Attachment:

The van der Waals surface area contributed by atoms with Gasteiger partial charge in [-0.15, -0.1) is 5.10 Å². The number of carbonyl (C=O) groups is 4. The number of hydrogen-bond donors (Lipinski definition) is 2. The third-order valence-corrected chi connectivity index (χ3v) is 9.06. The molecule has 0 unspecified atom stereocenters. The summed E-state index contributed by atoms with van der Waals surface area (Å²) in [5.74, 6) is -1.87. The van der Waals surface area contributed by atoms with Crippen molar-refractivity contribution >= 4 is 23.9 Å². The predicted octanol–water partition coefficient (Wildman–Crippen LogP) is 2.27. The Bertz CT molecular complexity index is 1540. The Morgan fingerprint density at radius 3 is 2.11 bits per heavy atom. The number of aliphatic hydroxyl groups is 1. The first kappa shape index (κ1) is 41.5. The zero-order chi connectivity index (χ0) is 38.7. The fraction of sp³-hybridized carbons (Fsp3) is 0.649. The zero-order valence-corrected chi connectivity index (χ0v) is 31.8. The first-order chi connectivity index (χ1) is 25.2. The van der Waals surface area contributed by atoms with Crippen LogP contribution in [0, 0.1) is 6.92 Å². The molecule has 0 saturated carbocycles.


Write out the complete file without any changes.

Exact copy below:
The van der Waals surface area contributed by atoms with Gasteiger partial charge in [-0.15, -0.1) is 5.10 Å². The number of carbonyl (C=O) groups is 4. The number of hydrogen-bond donors (Lipinski definition) is 2. The third-order valence-corrected chi connectivity index (χ3v) is 9.06. The molecule has 0 unspecified atom stereocenters. The summed E-state index contributed by atoms with van der Waals surface area (Å²) in [5.74, 6) is -1.87. The van der Waals surface area contributed by atoms with Crippen molar-refractivity contribution >= 4 is 23.9 Å². The predicted octanol–water partition coefficient (Wildman–Crippen LogP) is 2.27. The Bertz CT molecular complexity index is 1540. The Morgan fingerprint density at radius 3 is 2.11 bits per heavy atom. The number of aliphatic hydroxyl groups is 1. The first kappa shape index (κ1) is 41.5. The zero-order chi connectivity index (χ0) is 38.7. The fraction of sp³-hybridized carbons (Fsp3) is 0.649. The zero-order valence-corrected chi connectivity index (χ0v) is 31.8. The first-order chi connectivity index (χ1) is 25.2. The van der Waals surface area contributed by atoms with Crippen LogP contribution in [0, 0.1) is 6.92 Å². The molecule has 0 saturated carbocycles.